The root causes of present-day group antagonisms must be seen in the fact that we are on the point of going back to a system of rigid castes. Australia and New Zealand are democratic countries. If we overlook the fact that their domestic policies are breeding domestic pressure groups fighting one another, we could say that they have built up homogeneous societies with equality under the law. But under their immigration laws, barring access not only to colored but no less to white immigrants, they have integrated their whole citizenry into a privileged caste. Their citizens are in a position to work under conditions safeguarding a higher productivity of the individual's work and thereby higher wages. The nonadmitted foreign workers and farmers are excluded from enjoyment of such opportunities. If an American labor union bars colored Americans from access to its industry, it converts the racial difference into a caste quality.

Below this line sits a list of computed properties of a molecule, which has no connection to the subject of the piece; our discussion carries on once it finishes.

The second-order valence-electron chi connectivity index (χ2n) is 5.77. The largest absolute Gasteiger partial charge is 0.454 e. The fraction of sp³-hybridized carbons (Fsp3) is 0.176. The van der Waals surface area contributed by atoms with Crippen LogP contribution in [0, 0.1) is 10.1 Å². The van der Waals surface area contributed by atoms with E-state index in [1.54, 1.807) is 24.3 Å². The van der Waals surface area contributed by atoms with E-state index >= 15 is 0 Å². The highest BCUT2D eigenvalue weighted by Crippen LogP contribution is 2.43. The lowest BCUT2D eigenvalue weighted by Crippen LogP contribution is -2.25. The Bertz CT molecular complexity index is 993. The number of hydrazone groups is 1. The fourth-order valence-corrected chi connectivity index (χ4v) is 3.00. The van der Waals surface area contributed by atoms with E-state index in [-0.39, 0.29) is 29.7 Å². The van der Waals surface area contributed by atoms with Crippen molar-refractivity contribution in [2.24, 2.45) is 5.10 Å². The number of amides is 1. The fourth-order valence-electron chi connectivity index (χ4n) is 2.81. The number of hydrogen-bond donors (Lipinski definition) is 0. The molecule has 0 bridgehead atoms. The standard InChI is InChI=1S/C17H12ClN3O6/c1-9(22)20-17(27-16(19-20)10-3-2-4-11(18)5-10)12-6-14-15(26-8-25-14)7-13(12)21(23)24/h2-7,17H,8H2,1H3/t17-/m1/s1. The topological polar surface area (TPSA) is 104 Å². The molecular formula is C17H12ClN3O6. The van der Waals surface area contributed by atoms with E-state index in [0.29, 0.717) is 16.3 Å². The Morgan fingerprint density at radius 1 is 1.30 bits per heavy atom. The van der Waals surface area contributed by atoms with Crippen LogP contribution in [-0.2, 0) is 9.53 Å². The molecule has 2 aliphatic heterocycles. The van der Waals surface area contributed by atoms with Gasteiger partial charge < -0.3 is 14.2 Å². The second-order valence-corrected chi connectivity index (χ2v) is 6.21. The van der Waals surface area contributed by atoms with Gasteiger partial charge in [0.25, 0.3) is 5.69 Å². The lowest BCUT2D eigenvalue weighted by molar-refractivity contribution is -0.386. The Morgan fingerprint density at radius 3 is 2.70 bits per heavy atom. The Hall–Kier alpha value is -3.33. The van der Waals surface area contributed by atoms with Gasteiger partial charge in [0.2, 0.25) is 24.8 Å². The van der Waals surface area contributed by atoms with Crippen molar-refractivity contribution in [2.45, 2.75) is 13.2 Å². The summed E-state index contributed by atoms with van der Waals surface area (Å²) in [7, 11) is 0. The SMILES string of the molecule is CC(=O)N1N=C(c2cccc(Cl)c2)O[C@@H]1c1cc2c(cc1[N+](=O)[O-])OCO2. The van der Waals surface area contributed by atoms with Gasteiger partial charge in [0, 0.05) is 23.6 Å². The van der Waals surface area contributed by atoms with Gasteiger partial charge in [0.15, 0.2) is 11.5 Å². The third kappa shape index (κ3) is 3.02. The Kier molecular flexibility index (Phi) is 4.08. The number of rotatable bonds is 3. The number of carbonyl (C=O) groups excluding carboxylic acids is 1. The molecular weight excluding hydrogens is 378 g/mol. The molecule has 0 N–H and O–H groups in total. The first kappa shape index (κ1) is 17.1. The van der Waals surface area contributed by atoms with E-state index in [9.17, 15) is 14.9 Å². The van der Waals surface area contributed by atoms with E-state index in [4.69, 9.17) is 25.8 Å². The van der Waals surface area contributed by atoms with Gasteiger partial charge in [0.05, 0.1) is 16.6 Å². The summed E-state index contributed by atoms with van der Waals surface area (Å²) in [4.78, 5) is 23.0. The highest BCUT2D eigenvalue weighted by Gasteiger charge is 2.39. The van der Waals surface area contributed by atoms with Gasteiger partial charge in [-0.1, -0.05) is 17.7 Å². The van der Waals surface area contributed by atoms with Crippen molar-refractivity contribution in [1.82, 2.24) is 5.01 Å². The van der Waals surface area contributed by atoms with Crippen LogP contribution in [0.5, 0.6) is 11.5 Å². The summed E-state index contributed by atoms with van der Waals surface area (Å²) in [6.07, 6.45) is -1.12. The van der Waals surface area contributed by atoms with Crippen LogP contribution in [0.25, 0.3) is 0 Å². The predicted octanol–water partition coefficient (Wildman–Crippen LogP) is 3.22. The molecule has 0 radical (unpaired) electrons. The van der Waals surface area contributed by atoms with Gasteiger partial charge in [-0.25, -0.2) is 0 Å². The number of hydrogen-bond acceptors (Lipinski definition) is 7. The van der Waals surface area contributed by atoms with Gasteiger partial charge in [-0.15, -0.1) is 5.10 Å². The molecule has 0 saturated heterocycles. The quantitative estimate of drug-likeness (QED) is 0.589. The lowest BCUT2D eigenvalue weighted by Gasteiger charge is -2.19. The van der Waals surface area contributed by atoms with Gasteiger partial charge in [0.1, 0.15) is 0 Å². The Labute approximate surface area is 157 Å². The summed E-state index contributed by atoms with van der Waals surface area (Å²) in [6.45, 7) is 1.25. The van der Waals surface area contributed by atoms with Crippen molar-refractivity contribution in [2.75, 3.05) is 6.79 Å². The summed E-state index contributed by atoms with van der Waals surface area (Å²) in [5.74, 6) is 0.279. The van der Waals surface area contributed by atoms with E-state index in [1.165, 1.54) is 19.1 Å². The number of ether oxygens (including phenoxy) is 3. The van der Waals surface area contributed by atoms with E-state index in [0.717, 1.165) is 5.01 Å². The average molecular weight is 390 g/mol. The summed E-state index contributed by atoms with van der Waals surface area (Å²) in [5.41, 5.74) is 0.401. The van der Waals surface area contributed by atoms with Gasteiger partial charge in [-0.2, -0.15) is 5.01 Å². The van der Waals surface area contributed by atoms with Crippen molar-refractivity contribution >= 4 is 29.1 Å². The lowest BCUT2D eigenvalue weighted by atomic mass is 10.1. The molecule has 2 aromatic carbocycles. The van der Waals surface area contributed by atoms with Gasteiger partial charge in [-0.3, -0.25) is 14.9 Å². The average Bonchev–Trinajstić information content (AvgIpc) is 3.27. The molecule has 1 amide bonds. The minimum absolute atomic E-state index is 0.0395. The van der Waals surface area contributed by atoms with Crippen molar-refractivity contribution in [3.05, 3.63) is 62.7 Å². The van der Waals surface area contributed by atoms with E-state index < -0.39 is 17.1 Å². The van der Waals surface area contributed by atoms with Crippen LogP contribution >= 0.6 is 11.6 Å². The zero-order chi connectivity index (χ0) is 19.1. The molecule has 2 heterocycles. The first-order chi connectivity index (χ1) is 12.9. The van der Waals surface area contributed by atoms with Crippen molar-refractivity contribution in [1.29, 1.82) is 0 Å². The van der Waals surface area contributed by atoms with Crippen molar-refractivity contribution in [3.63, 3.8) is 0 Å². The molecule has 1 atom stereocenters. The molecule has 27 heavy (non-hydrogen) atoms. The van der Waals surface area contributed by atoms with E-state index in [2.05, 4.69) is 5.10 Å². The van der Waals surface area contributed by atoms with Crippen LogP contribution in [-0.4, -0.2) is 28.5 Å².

We do not have to discuss the problem whether or not it is true that the preservation and the further development of occidental civilization require the maintenance of the geographical segregation of various racial groups. The task of this paper is to deal with the economic aspects of group conflicts. If it is true that racial considerations make it inexpedient to provide an outlet for the colored inhabitants of comparatively overpopulated areas, this would not contradict the statement that in an unhampered capitalist society there are no irreconcilable conflicts of group interests. It would only demonstrate that racial factors make it inexpedient to carry the principle of capitalism and market economy in its utmost consequences and that the conflict among various races is, for reasons commonly called noneconomic, irreconcilable. It would certainly not disprove the statement of the liberals that within a society of free enterprise and free mobility of men, commodities, and capital, there are no irreconcilable conflicts of the rightly understood interests of various individuals and groups of individuals.